MSM predicts that Christianity will soon disappear and we will all live in a "brave new world." Christians often agree and in general, exhibit an attitude best described by the phrase "why polishing the brass on a sinking ship."

MSM talk about global warming, alternative internet sites discuss global cooling, the coming new Ice Age and how we'll all subsequently die from hunger after the next major volcano eruption. Sometimes I sincerely wonder how one manages to get through life with this attitude without hanging himself first thing in the morning.

MSM are full of feminist propaganda. Men bad, women good. Women are always victims. Patriarchy, bla bla. Anti-feminists talk about how men are always innocent victims of women and how everything bad what happens in the world is the fault of the weaker sex. Women apparently lurk at every corner planning how to screw another hapless male victim. They only marry so that later they can divorce a man and rob him of his savings. Women bad, men good. Gynocracy bla, bla. See the similarity?

 And so it goes. Now we are having a new global scare - Ebola. As of now, there are reportedly about 1200 people who died from Ebola in Africa. It is supposedly a crisis of world proportions. On the other hand, according to WHO, 3000 children in Africa die daily from malaria, and yet we hardly hear about it. in 2010, about 300 000 people world wide died from cholera, and there was nothing in the news about it. Add to this plague, typhoid fever (190 000 deaths in 2010), and the like and you start thinking what is all this hype about.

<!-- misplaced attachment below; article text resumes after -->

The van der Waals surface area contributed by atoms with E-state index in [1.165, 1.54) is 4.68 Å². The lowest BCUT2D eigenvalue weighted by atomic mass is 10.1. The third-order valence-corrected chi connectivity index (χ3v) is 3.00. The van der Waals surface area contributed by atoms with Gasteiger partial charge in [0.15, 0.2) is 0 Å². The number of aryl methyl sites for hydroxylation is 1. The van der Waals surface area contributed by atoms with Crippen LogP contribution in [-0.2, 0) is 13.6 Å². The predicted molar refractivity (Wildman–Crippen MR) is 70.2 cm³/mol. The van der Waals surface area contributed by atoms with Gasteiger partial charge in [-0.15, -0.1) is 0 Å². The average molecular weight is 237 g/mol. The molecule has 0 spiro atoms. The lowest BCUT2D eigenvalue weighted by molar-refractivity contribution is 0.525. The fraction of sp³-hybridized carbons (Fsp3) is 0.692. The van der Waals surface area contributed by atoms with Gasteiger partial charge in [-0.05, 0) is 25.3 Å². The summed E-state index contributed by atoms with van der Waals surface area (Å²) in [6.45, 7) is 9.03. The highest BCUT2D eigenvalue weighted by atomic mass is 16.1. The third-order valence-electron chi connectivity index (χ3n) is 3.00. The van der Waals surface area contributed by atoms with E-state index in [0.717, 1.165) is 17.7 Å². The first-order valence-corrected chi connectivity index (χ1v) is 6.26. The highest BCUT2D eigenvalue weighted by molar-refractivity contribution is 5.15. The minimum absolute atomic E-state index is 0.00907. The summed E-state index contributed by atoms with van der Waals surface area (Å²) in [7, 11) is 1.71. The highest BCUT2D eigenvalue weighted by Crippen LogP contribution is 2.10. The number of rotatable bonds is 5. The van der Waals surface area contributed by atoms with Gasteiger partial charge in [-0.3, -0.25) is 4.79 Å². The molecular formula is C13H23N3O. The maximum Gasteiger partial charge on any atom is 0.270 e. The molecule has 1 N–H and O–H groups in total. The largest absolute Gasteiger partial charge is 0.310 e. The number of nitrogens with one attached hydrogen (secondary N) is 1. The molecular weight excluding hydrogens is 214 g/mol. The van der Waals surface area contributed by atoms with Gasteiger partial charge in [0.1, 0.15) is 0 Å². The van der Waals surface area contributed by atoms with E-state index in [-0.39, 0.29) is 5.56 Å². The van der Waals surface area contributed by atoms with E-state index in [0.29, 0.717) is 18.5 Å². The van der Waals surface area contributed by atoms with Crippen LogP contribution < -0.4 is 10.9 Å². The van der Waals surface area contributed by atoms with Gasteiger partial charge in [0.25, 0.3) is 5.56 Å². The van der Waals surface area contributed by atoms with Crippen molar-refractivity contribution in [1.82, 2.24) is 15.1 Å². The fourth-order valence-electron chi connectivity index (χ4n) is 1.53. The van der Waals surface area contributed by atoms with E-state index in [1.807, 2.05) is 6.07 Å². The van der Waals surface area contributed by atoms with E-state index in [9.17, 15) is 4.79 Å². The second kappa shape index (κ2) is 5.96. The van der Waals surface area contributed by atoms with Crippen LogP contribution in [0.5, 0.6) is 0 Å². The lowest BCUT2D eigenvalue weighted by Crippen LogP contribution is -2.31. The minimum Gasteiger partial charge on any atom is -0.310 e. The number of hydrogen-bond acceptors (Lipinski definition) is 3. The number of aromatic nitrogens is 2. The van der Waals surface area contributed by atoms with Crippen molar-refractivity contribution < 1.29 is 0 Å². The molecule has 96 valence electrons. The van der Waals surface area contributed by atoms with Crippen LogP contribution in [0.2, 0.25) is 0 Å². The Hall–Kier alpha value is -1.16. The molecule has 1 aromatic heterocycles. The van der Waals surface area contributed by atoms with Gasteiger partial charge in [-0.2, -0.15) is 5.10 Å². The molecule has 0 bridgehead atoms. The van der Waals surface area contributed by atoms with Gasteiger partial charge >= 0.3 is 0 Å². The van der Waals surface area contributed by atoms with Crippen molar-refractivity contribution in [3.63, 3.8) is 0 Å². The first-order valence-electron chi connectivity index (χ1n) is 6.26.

This world we live in is full of dangers. There is always something happening somewhere. If you are going to follow it all, you'll have no life. There is also little use in getting all upset about something we can't change. I noticed I'm feeling the happiest when I'm on vacation because I don't read, hear or watch the news. Then I can just concentrate on the little things that matter, instead of the latest outrage.

In short, I finally got tired of waiting for the world to end. I took a decision that since now on I'm going to simply enjoy life, day by day. It's always the little things in life which matter most, your child's first smile, a sunny day after the storm, a fresh-baked apple pie, an evening walk with your husband. A homemaker should try to create a peaceful atmosphere in her home, which is next to impossible if we spend all our time worrying about the news.

Monday, August 18, 2014

No-bake Danish Apple Cake

Or at least, my variant of it. I noticed that my recipes are much less popular than my rants, though I'm personally more proud of my cooking than of my ranting:)

Anyway, this makes for a great dessert.

You will need:

1kg apples, peeled, cored and cut into small pices
150g sugar
8g gelatin
100g butter
150g bread crumbs (I wasn't sure how much it was, so I used 6 slices of bread; 4 white and 2 wholewheat. It was enough for the size cake you see in the picture, however it wasn't enough to fill the round baking pan as the original recipe suggested. You will need to remove the crust and cut bread into small cubes)
100g jam ( I used red berries jam, and it was more than 100g, in fact, I used nearly the whole jar)
1c whipping cream

First, you need to make apple compote. For this, cook apples together with some water and 75g sugar until the pieces become very soft,  then mash them, add soaked gelatin. and let it dissolve. Let it cool completely